Lists Home |
Date Index |
Patrick Durusau writes:
> Curious that the tree syntax of XML (at least if you have "well-formed"
> XML) is not seen as a processing requirement. You can process
> non-"well-formed" XML documents via SAX (or your MOE) that simply ducks
> the question of why require the tree syntax for validity in the first
> place? Isn't that a processing requirement as well?
Simon St.Laurent writes:
> I'll be talking more about Ool (and about Ted Nelson's ideas which got me
> started that direction) at the Extreme Markup conference in Montreal next
> month. I think you'll be there, and I'll be posting the presentation on
> my site in any event.
Since we're touting Extreme Markup (with good reason; it's an excellent
conference), I too will be speaking on (gasp!--sorry, Len) "Separate
Presentation From Content: But How To Distinguish Them?" Patrick has spent
years working with the problems of processing multiple hierarchies of markup
applied to the same document. Simon has recently revisited Ted Nelson's
never-very-popular argument "Embedded Markup Considered Harmful." Both
Simon's and Patrick's work have helped me enormously in understanding, and
in demonstrating, that finding the line between content and presentation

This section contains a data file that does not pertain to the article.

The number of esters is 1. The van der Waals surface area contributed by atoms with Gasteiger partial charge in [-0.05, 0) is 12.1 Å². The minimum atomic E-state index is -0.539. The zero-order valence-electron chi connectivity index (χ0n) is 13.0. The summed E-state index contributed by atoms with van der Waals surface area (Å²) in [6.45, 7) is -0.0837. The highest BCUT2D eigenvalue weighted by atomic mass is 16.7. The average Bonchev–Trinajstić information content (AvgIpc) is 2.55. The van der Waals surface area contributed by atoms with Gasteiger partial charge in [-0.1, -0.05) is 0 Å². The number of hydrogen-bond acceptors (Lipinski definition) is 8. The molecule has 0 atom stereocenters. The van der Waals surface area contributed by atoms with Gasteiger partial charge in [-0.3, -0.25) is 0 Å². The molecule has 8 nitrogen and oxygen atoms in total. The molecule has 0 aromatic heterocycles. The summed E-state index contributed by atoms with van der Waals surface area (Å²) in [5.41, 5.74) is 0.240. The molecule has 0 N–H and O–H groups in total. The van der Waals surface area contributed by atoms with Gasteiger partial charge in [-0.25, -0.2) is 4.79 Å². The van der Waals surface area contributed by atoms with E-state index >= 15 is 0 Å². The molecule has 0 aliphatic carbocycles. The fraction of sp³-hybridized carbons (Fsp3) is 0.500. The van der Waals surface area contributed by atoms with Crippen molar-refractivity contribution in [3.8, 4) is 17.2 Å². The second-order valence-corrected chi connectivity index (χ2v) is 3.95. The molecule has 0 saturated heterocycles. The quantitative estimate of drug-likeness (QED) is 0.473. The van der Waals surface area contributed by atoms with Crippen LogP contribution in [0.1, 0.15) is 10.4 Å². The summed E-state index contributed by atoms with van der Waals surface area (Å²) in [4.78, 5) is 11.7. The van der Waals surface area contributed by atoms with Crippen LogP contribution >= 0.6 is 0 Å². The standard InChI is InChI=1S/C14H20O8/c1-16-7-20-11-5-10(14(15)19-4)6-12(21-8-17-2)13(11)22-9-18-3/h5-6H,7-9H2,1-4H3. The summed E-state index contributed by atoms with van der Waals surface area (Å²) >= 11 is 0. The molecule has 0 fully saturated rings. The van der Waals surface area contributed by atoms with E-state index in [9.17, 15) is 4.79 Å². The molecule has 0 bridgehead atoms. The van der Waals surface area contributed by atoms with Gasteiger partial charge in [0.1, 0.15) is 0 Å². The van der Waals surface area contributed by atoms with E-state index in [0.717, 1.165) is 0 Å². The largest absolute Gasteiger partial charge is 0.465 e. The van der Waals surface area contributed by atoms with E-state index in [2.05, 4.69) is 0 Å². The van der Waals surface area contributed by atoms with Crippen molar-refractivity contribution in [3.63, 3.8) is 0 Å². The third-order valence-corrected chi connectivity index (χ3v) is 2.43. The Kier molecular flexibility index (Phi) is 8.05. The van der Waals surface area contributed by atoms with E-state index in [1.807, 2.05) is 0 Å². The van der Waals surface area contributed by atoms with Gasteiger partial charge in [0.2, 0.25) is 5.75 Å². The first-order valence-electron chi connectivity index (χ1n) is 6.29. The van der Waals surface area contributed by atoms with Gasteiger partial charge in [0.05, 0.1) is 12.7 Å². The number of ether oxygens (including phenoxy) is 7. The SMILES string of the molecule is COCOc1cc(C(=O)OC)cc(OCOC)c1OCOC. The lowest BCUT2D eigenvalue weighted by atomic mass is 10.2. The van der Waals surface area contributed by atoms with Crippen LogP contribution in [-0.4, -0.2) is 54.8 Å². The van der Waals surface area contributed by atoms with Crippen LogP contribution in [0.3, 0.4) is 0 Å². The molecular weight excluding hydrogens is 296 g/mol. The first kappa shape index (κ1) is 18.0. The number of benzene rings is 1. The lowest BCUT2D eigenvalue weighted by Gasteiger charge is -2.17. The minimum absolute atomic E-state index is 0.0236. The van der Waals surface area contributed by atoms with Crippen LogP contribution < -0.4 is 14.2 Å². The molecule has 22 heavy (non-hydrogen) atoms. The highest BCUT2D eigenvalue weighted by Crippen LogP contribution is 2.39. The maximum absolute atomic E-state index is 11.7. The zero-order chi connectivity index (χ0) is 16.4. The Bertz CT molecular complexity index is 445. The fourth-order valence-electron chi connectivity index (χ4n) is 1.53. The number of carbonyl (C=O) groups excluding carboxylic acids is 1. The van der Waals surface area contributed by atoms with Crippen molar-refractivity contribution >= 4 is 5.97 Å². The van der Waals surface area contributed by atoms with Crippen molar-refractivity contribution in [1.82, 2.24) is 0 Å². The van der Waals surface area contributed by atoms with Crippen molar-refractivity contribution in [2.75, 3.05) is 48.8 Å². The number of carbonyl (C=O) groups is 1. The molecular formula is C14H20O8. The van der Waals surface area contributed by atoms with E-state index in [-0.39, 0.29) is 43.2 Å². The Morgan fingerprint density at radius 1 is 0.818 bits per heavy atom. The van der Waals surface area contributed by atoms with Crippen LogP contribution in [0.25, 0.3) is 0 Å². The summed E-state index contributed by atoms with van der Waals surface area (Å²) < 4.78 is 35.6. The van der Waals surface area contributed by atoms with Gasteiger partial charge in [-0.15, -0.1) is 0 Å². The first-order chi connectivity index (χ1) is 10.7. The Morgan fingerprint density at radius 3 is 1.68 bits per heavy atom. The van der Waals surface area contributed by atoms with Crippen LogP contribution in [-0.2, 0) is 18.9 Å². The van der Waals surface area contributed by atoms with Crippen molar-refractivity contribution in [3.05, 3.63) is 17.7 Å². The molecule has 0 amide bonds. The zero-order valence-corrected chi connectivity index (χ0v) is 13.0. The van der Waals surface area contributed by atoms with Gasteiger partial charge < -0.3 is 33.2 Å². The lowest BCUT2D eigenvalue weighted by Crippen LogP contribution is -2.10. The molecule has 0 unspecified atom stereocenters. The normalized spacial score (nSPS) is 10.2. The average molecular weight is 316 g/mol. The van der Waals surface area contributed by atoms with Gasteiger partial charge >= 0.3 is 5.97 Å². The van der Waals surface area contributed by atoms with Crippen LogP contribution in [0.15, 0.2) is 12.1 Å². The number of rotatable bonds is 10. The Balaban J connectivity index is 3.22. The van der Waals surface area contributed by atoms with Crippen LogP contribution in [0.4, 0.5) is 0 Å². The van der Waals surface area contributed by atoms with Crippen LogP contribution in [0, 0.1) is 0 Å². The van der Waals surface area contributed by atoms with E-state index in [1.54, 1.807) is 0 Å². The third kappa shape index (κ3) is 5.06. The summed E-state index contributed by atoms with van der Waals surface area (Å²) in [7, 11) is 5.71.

turns out to be the definitive test in distinguishing data from process and
in fact in accurately defining each of them.
So, no, XML syntax is not by nature a tree, and rendering it as a tree is
not inherently a requirement of processing XML. On the other hand, a process
intended to render such a tree is entitled to operate on any XML document,
regardless of how that document might insist (through PIs or otherwise) that
it is not tree-shaped. The question of whether the operation of that process
against that document is worthwhile is not for that process to decide.
The process executes and renders an output. In a properly loosely-coupled
architecture that output will then be made accessible to other processes
which might have an interest in it. By the nature of the architecture, the
document has expressed no intent, but by its execution the process has
carried out intent, to the concrete conclusion instantiated in the output.
The influence of a document on the further course of processing and on the
outcome of processing ends at the point at which the process to which that
document is submitted instantiates the input data which it requires for its
own purposes. The influence of that process end, in turn, at the moment it
renders its output as a document. So it continues, document triggering
process and process rendering document.
Rather than a pipeline--in the sense of a single line of process which might
be monolithic and perhaps externally controlled by a single intent--this
architecture favors a web of outcomes. For every document produced, there
are, or may be, a number of processes, each with an interest in that
document and each rendering a further document as its outcome. In such an
architecture the control--the manifestation of intent--is in the selection
and instantiation of the data input to each process. That control must be in
the hands of the specific process precisely because only that process knows
itself well enough to instantiate its exact data requirements. Yet once that
process has completed, its outcome is again a document, which conveys no
intent. That document may, however, serve multiple intents as it is selected
by various processes, each for its own purposes, and then variously
instantiated in the data input required by each.